Finally you have an image which has – in best case – n-times higher resolution, where n is the number of images used in the capturing process.

    May approaches in the past have simply mechanically shifted the object or the sensor. Mechanics in optics are always a problem. Because in most cases a lot of things changes which should stay the same ideally. Another approach was investigated by Ozcan et al. They’ve virtually shifted the light source. The following graphic shows, that the effect is more less the same. I results in a shift of the hologram on the sensor. In case the distance between the LEDs and object compared to the on between the object and detector is great enough, the shift is linear.

    By switching on/off the LEDs 1..5 sequentially one can get 5-shift images, which results in sqrt(5) bigger pixels (ideally).

    But as I’ve mentioned earlier; Doing this LED thing was time consuming and efficiency is not great. Light distribution is also not great if you’re not working precisely.. and I’m not. Definitely! So using an old DMD-projector/chip does everything at once. Pupil shift, has high efficiency, is affordable as an off-the shelf part and you can even control the degree of coherence. This everything is possible by simply writing different patterns on the DMD-Chip.

    The shift can adjusted even though it’s always a discrete shift. The pattern (seen bellow) was displayed by an Android MHL-connection. This is an HDMI-Standard for Mobile devices. Google allows android-devices to use secondary screens in their apps. Great stuff, but a hassle to debug. Anyway, I’ll publish the code in the future on github!

    The shift can be calibrated post-experimentally with an OpenCV implementation of the optical flow-algorithm.

    Optical Flow? This is a class of algorithms which calculates a shift-difference of two images. Just imagine a care moving from left to rigth (fram1->frame2). Then the difference is the „flow“ of a car. This i soften used to detect motions for example.

    It detects anchor-points in the initial frame and tries to find them in the next frame. The movement of each anchro produces a flow-map as seen bellow. One could simply calculate the mean of all shifts and shift the second frame back to the original position, BUT:

    As I’ve mentioned earlier, the shift of the images is linear as long as the condition of distances is fulfilled. In the experiments, that was obviously not the case. The different patterns gave a weired magnification/distortion (like defocus) effect, due to the point-source-effect. The spherical wave coming from the point source gave a fish-eye like distortion. Higher magnification at the boarders.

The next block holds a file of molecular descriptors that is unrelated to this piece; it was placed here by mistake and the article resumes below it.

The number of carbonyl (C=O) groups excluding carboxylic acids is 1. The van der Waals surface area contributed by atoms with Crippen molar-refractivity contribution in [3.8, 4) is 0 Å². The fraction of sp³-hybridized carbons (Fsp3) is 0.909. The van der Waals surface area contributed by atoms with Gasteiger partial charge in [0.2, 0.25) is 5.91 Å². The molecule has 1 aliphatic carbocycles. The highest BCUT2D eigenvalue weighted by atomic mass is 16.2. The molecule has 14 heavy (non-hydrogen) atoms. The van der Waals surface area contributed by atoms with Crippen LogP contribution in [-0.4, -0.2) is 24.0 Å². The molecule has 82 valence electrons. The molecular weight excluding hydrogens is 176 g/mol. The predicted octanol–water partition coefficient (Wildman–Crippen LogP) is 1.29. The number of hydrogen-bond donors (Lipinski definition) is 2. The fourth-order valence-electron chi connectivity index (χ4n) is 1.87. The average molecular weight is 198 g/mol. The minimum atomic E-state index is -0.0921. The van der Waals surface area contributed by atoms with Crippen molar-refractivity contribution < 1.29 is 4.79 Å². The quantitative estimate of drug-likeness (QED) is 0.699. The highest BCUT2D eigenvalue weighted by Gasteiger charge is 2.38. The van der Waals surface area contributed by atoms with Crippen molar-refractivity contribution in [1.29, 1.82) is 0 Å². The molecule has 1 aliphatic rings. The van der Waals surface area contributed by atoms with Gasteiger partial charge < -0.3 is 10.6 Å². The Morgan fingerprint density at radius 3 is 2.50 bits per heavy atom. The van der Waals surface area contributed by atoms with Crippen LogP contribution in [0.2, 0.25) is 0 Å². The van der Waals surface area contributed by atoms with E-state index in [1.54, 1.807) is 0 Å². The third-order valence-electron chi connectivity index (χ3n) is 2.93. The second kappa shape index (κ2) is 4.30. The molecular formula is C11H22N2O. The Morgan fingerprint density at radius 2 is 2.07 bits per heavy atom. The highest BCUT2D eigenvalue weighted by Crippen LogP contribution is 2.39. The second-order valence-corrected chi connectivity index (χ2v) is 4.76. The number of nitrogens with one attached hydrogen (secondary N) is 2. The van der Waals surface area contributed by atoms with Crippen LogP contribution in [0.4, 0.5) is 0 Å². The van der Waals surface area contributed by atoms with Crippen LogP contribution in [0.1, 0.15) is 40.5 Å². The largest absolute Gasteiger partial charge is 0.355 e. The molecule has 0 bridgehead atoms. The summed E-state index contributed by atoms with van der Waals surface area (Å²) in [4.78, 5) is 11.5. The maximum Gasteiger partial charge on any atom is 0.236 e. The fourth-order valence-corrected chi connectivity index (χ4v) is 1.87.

Therefore the „Shift“-map can be generated depending on the position in the image. The two images below show the adequate shift...

    Read more »

  • Part IV: Spectral Distribution of DMD/LED and Camera sensitivity

    beniroquai05/21/2016 at 05:23 0 comments

    In the last post I was talking about the efficiency of the setup. When illuminating the sample with a but-coupled LED one is loosing about 95% of the LEDs light-power. In case of the DMD it’s a bit less, but without the trouble to make the light-guide fitting in the LEDs housing.

    The spectral-bandwidth of the in-line microscope should not extend 20nm measured at full width half maximum. Therefore one can use a nodge-filter. To get the highest power from the LED, the spectrum of the LED with smallest bandwidth has to be determined therefore.

    In the Graph below, the normalized emission spectrum of the projector (with RGB LEDs) is shown. Peak intensity is at blue-line at 445 nm. Smaller wavelength also gives the opportunity to image smaller details which can later be seen.


    To find the video signal, which raises the blue LED, a RGB-ramp is displayed over the VGA-output of a laptop. The following Graph shows the setting for the highest intensity at smallest wavelength-bandwidth. R=0, G=81, B=255; The other „pure“ maxima (Green and Red peak) are way less and decrease the overall efficiency.


    After filtering the DMD signal, the spectra looks as follow:


    The rainbow in the graph shows a weired behaviour oft he DMD. The way how the DMD-projector shows a specific colour is, that the 3 channels (RGB) are displayed sequentially. The eye is not „recording“ fast enough to see each channel separately, but the camera does. There is a „beat“ (https://en.wikipedia.org/wiki/Beat_(acoustics)) between the capturing frame rate and the refresh rate oft he DMD.

    This can be avoided by using a different LED (disassemble the setup) or put a capacitor in parallel which removes the frequency of the LED-switching voltage.